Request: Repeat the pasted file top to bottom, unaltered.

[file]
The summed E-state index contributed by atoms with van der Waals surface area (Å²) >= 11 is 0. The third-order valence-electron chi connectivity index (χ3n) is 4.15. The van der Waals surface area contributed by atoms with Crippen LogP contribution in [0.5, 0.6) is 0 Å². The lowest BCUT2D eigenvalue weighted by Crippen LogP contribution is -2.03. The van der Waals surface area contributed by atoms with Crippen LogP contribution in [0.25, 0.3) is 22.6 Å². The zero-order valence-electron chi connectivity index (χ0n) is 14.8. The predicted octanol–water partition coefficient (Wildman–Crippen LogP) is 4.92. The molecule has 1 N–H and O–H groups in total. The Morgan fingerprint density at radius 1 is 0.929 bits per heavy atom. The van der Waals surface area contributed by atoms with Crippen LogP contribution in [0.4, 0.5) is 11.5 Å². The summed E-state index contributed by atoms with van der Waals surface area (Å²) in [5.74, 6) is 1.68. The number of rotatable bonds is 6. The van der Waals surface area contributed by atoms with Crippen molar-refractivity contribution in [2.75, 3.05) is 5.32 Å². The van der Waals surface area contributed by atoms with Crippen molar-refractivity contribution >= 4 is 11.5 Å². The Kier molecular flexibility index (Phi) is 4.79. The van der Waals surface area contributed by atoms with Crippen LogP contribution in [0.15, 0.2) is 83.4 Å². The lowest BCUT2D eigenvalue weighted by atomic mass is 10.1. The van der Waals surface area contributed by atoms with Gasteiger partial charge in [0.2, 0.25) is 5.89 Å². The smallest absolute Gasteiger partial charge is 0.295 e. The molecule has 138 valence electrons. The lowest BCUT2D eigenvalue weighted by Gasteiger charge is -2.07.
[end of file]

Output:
The summed E-state index contributed by atoms with van der Waals surface area (Å²) >= 11 is 0. The third-order valence-electron chi connectivity index (χ3n) is 4.15. The van der Waals surface area contributed by atoms with Crippen LogP contribution in [0.5, 0.6) is 0 Å². The lowest BCUT2D eigenvalue weighted by Crippen LogP contribution is -2.03. The van der Waals surface area contributed by atoms with Crippen LogP contribution in [0.25, 0.3) is 22.6 Å². The zero-order valence-electron chi connectivity index (χ0n) is 14.8. The predicted octanol–water partition coefficient (Wildman–Crippen LogP) is 4.92. The molecule has 1 N–H and O–H groups in total. The Morgan fingerprint density at radius 1 is 0.929 bits per heavy atom. The van der Waals surface area contributed by atoms with Crippen LogP contribution in [0.4, 0.5) is 11.5 Å². The summed E-state index contributed by atoms with van der Waals surface area (Å²) in [5.74, 6) is 1.68. The number of rotatable bonds is 6. The van der Waals surface area contributed by atoms with Crippen molar-refractivity contribution in [2.75, 3.05) is 5.32 Å². The van der Waals surface area contributed by atoms with Crippen molar-refractivity contribution >= 4 is 11.5 Å². The Kier molecular flexibility index (Phi) is 4.79. The van der Waals surface area contributed by atoms with Crippen LogP contribution in [0.15, 0.2) is 83.4 Å². The lowest BCUT2D eigenvalue weighted by atomic mass is 10.1. The van der Waals surface area contributed by atoms with Gasteiger partial charge in [0.2, 0.25) is 5.89 Å². The smallest absolute Gasteiger partial charge is 0.295 e. The molecule has 138 valence electrons. The lowest BCUT2D eigenvalue weighted by Gasteiger charge is -2.07.